A United Nations peacekeeper was killed and four others injured in an improvised explosive device attack on a convoy in central Mali’s Mopti region on Saturday, April 20, the U.N. mission in the country said.
The incident occurred in the morning when a “mine or an explosive device (IED)” struck the convoy between Douentza and Boni, MINUSMA said in a statement, adding that a Rapid Reaction Force was immediately deployed.
“The peacekeepers reacted proactively and robustly, which neutralized and detained attackers, ” MINUSMA Force Commander Dennis Gyllensporre said.
The statement did give the nationality of the dead and injured, but some reports say they were Egyptian.
The spokesperson for the U.N. Secretary-General in a later statement confirmed the casualties were from Egypt, and said that one assailant was killed and eight others were apprehended.
Al-Qaeda’s branch in Mali, the Support Group for Islam and Muslims (JNIM), claimed responsibility for the attack, saying militants had detonated an explosive device “against invading “MINUSMA” forces.”
In a separate statement, JNIM claimed its fighters on April 17 ambushed a MINUSMA convoy between Timbuktu and Bambara-Maoudé, damaging or destroying five trucks.
JNIM was formed in 2017 by the merger of several smaller groups including the Sahara branch of al-Qaeda in the Islamic Maghreb, Ansar Dine and Al-Mourabitoun. Its leadership has pledged allegiance to al-Qaeda leader Ayman al-Zawahiri.
“This attack shows once again that the action of MINUSMA is defeating terrorists who are desperate to derail the peace process in Mali,” said Mahamat Saleh Annadif, the Special Representative of the Secretary-General in Mali and Head of MINUSMA, adding that MINUSMA has significantly strengthened its operations in the central region in support of the Mali’s defense and security forces.
Annadif noted that attacks against peacekeepers can constitute war crimes under international law.
MINUSMA is considered one the most dangerous U.N. peacekeeping missions, and Saturday’s incident brings to 17 the number of blue helmets have died this year alone.
On January 25, two Sri Lankan blue helmets died and six were injured in after their vehicle hit a mine near Douentza. The previous day, a peacekeeper from Burkina Faso was injured in an IED on another convoy near Douentza.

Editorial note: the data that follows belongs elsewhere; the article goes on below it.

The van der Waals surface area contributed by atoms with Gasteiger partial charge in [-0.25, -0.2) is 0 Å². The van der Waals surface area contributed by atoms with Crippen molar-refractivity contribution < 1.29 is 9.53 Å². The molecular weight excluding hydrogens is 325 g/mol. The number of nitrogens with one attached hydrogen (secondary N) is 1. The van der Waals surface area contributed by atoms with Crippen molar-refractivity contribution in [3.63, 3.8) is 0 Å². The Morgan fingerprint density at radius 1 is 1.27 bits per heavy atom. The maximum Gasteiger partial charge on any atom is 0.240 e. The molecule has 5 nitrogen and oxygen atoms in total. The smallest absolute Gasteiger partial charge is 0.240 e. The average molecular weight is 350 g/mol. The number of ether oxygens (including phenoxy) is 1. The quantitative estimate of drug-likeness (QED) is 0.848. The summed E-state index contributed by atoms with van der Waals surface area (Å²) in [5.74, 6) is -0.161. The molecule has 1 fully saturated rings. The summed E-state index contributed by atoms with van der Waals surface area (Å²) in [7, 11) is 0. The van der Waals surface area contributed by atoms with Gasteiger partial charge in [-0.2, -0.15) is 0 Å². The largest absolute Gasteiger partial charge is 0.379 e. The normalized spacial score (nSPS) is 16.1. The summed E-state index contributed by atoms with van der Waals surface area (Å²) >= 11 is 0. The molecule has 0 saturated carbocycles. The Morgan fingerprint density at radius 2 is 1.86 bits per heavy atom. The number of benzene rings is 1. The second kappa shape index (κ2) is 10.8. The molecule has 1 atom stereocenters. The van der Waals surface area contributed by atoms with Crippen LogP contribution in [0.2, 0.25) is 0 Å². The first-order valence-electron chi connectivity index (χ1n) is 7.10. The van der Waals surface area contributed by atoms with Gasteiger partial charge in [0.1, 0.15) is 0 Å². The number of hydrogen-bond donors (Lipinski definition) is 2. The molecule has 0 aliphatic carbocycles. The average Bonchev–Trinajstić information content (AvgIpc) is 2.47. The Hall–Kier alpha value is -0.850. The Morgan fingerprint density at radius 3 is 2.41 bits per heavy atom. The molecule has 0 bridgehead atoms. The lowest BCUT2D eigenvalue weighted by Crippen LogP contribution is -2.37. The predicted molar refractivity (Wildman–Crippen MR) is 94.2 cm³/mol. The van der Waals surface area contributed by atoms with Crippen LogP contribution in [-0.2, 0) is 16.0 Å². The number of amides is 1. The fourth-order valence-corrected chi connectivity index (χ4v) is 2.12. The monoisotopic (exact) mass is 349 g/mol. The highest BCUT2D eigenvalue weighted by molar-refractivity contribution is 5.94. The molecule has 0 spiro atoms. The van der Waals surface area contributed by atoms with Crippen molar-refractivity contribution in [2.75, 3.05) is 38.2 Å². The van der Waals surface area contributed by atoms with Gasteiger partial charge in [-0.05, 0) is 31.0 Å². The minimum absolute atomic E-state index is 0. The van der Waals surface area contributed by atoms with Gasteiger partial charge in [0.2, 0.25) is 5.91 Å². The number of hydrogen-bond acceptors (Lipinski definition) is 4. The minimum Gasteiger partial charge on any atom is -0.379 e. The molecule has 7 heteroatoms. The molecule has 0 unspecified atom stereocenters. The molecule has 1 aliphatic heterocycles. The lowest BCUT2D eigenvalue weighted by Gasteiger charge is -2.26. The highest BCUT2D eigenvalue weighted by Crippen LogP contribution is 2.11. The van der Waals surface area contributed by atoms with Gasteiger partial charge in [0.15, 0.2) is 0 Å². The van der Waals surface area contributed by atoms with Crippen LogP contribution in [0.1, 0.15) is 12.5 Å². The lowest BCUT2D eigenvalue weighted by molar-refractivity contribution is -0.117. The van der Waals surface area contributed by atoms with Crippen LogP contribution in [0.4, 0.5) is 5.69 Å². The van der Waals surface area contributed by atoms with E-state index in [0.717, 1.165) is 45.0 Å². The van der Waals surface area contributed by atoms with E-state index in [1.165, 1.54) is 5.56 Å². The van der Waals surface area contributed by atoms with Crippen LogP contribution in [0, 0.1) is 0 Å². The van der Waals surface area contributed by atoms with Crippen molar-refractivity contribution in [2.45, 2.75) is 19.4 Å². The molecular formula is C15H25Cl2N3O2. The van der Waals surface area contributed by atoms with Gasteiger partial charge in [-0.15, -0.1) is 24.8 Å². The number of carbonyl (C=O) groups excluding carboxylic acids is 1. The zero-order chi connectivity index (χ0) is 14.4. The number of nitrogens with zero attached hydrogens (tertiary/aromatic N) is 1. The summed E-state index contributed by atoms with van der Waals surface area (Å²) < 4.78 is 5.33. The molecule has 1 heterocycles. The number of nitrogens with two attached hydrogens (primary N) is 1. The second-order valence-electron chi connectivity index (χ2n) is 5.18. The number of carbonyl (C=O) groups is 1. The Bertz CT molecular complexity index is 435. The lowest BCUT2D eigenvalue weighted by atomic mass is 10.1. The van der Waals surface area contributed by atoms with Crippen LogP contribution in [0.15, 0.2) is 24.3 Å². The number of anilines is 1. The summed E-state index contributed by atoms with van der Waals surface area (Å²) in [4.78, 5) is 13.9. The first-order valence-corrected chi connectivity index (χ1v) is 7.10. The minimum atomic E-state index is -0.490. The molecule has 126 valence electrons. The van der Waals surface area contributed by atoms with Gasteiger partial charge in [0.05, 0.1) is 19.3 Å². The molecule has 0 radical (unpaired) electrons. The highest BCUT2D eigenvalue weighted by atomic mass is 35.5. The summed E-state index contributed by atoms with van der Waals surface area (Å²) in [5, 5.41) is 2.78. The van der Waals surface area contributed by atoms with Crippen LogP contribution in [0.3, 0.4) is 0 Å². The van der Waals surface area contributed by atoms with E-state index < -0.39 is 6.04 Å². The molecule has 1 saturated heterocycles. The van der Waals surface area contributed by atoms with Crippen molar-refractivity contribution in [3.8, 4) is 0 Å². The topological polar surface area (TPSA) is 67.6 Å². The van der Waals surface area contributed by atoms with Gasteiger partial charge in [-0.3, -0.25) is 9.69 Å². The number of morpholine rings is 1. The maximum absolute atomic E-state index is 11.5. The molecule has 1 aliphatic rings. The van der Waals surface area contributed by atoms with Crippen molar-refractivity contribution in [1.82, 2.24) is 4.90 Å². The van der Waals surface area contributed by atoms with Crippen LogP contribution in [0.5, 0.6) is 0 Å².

But attacks on peacekeepers are not confined to restive central Mali.
On January 20, gunmen killed 10 Chadian peacekeepers and injured at least 25 others in an attack on a U.N. camp in Aguelhok, around 120 km north of Kidal.
The recent unrest in the Sahel region began in Mali in 2012 with Tuareg separatist uprising against the state, which was exploited by Islamist extremists linked to al-Qaeda who took key cities in the desert north.
France began its Operation Serval military intervention in its former colony early the next year, driving the jihadists from the towns, but the militant groups morphed into more nimble formations operating in rural areas, sometimes winning over local populations by providing basic services and protection from bandits.
Large parts of Mali remain outside government control, and the insurgency has gradually spread to central and southern regions of the country and across the borders into neighboring Burkina Faso and Niger.
A peace deal was signed in 2015 between the government and some armed groups designed to isolate the militant Islamists, but the jihadist insurgency has shown no signs of weakening.
The French mission in Mali evolved in August 2014 into the current Operation Barkhane, which has 4,500 personnel deployed with a mandate for counter-terrorism operations across the Sahel region, with 2,700 soldiers in Mali to support poorly-equipped local military forces.
Troops deployed to Barkhane work alongside the U.N. MINUSMA stabilization mission in Mali, which began in 2013 and has about 12,000 troops and 1,750 police deployed, as well as the G5 Sahel joint counter-terrorism force that aims to train and deploy up to 5,000 personnel.
This post was updated on April 20